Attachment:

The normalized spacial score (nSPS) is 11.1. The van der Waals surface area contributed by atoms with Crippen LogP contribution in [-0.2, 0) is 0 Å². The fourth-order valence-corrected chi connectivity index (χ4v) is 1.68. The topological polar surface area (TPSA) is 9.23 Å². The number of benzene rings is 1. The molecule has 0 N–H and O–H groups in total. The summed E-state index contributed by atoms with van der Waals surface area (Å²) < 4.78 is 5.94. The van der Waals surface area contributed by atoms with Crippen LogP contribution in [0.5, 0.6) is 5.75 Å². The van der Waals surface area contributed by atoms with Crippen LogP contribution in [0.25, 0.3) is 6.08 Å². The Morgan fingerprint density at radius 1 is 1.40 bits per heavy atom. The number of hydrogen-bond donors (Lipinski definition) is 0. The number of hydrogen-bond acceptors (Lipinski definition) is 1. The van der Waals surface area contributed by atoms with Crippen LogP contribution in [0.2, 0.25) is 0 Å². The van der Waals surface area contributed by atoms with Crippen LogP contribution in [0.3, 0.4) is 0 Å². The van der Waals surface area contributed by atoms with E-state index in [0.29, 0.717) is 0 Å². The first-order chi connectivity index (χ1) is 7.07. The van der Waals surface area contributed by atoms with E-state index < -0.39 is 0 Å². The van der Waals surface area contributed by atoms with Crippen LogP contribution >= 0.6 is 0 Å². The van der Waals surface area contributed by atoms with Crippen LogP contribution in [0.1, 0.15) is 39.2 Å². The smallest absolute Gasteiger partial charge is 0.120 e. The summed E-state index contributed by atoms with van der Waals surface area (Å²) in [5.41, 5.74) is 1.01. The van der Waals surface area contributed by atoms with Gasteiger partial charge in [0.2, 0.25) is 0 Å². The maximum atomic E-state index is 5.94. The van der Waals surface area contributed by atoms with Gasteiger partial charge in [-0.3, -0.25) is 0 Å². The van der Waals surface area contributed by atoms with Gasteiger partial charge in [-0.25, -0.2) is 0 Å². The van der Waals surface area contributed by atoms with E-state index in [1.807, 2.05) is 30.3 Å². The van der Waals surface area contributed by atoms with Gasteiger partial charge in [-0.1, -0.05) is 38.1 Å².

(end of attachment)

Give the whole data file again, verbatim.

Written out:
The normalized spacial score (nSPS) is 11.1. The van der Waals surface area contributed by atoms with Crippen LogP contribution in [-0.2, 0) is 0 Å². The fourth-order valence-corrected chi connectivity index (χ4v) is 1.68. The topological polar surface area (TPSA) is 9.23 Å². The number of benzene rings is 1. The molecule has 0 N–H and O–H groups in total. The summed E-state index contributed by atoms with van der Waals surface area (Å²) < 4.78 is 5.94. The van der Waals surface area contributed by atoms with Crippen LogP contribution in [0.5, 0.6) is 5.75 Å². The van der Waals surface area contributed by atoms with Crippen LogP contribution in [0.25, 0.3) is 6.08 Å². The Morgan fingerprint density at radius 1 is 1.40 bits per heavy atom. The number of hydrogen-bond donors (Lipinski definition) is 0. The number of hydrogen-bond acceptors (Lipinski definition) is 1. The van der Waals surface area contributed by atoms with Crippen LogP contribution in [0.2, 0.25) is 0 Å². The van der Waals surface area contributed by atoms with Crippen LogP contribution in [0.3, 0.4) is 0 Å². The van der Waals surface area contributed by atoms with E-state index in [0.29, 0.717) is 0 Å². The first-order chi connectivity index (χ1) is 7.07. The van der Waals surface area contributed by atoms with E-state index < -0.39 is 0 Å². The van der Waals surface area contributed by atoms with Crippen LogP contribution >= 0.6 is 0 Å². The van der Waals surface area contributed by atoms with Crippen LogP contribution in [0.1, 0.15) is 39.2 Å². The smallest absolute Gasteiger partial charge is 0.120 e. The summed E-state index contributed by atoms with van der Waals surface area (Å²) in [5.41, 5.74) is 1.01. The van der Waals surface area contributed by atoms with Gasteiger partial charge in [0.2, 0.25) is 0 Å². The maximum atomic E-state index is 5.94. The van der Waals surface area contributed by atoms with Gasteiger partial charge in [-0.3, -0.25) is 0 Å². The van der Waals surface area contributed by atoms with Gasteiger partial charge in [-0.25, -0.2) is 0 Å². The van der Waals surface area contributed by atoms with E-state index in [1.807, 2.05) is 30.3 Å². The van der Waals surface area contributed by atoms with Gasteiger partial charge in [-0.1, -0.05) is 38.1 Å².